Middlebrow turned me on to this post, and this blog in general, over at the NY Times. It's about drinking, though at least one contributor is a recovering alcoholic. What kills me is the people who leave comments about how the blog is contributing to alcoholism, or about all the negative things that drinking brings into people's lives. Why are they reading a blog about drinking in the first place?
But this particular post took me back to the good ole days in Bellingham, where I once ran into a friend on campus. She was done with school, I was just a post-Bac, taking classes and working, still figuring out what the hell I was doing with my life. We headed down to the 3-B tavern, got a pitcher, slid into a booth and proceeded to kill the rest of the afternoon and probably most of the evening without moving, except to get more pitchers. The great thing about the 'ham, a college town of the best sort, is that, as we sat there, the bar filled with our friends, who would join us for a round and then drift off, only to be replaced by more friends.
Once, I left a greeting on my answering machine that began, "I've become one of those women who drinks alone, who sits at the bar and has just one, while the bar fills..." It was during a phase of my life when I left poems instead of traditional greetings. Once I got a message that just said, "Cool." I don't even know who that was. But once, a guy with the same name as Middlebrow (not an uncommon name), called me and heard that message. I wasn't home, obviously, so he just went down to the 3B and there I was. Of course!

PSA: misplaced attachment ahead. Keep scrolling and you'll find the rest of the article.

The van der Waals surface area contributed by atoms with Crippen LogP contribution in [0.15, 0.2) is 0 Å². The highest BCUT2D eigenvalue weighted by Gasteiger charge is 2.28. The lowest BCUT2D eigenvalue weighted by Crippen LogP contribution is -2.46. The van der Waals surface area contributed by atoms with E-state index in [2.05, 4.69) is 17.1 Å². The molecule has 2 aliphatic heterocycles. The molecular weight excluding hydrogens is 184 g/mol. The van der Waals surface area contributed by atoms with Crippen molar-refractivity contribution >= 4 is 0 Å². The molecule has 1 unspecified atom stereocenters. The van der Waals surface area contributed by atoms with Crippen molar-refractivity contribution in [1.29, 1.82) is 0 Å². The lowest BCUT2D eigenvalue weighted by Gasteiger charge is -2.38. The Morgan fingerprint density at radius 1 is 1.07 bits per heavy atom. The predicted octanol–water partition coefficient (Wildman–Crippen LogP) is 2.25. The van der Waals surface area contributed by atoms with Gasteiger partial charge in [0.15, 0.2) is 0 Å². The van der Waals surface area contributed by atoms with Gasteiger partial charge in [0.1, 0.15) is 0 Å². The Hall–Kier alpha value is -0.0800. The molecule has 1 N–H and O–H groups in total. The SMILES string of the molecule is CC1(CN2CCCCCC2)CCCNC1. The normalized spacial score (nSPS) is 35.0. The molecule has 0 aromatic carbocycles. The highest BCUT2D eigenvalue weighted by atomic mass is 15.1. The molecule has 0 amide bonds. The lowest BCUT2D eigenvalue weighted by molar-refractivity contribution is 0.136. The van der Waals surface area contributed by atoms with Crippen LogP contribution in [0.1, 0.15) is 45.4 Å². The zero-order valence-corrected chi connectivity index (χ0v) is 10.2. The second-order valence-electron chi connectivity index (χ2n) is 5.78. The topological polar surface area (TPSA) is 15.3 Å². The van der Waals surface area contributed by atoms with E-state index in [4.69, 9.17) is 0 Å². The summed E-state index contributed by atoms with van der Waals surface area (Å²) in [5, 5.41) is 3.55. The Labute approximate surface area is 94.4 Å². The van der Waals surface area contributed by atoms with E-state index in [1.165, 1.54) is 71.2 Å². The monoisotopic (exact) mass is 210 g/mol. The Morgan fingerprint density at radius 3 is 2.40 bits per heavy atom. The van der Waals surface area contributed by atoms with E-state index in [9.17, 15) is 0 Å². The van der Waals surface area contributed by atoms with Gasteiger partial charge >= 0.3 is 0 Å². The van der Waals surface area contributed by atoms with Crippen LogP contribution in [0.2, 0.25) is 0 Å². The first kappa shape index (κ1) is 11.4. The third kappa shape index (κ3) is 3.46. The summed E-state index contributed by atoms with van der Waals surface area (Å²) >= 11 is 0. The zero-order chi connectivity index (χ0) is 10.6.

Now that I'm past 40, with a real job and a kid, there are no opportunities for afternoon drinking or, at least, they are significantly different. Now, we have drinks in the front yard while Son rides his bike up and down the sidewalk. Now, we make vodka tonics and drink in the front yard with the neighbors, while the kids entertain themselves. We stop drinking at 9 or 10, or at least move it inside. We drink while we watch TV or movies. While we grade student papers. We try to mute the pain of inferior prose with beer and wine.
But we don't get to go into a dark bar on a perfectly fine afternoon for no other reason than we want to have beer, lots of it, and just talk, hang out, people watch, discuss, interact with each other. Afternoon drinking, long hours dedicated to nothing but beer and conversation, is a thing of the past.
I look back on those afternoons with nostalgia.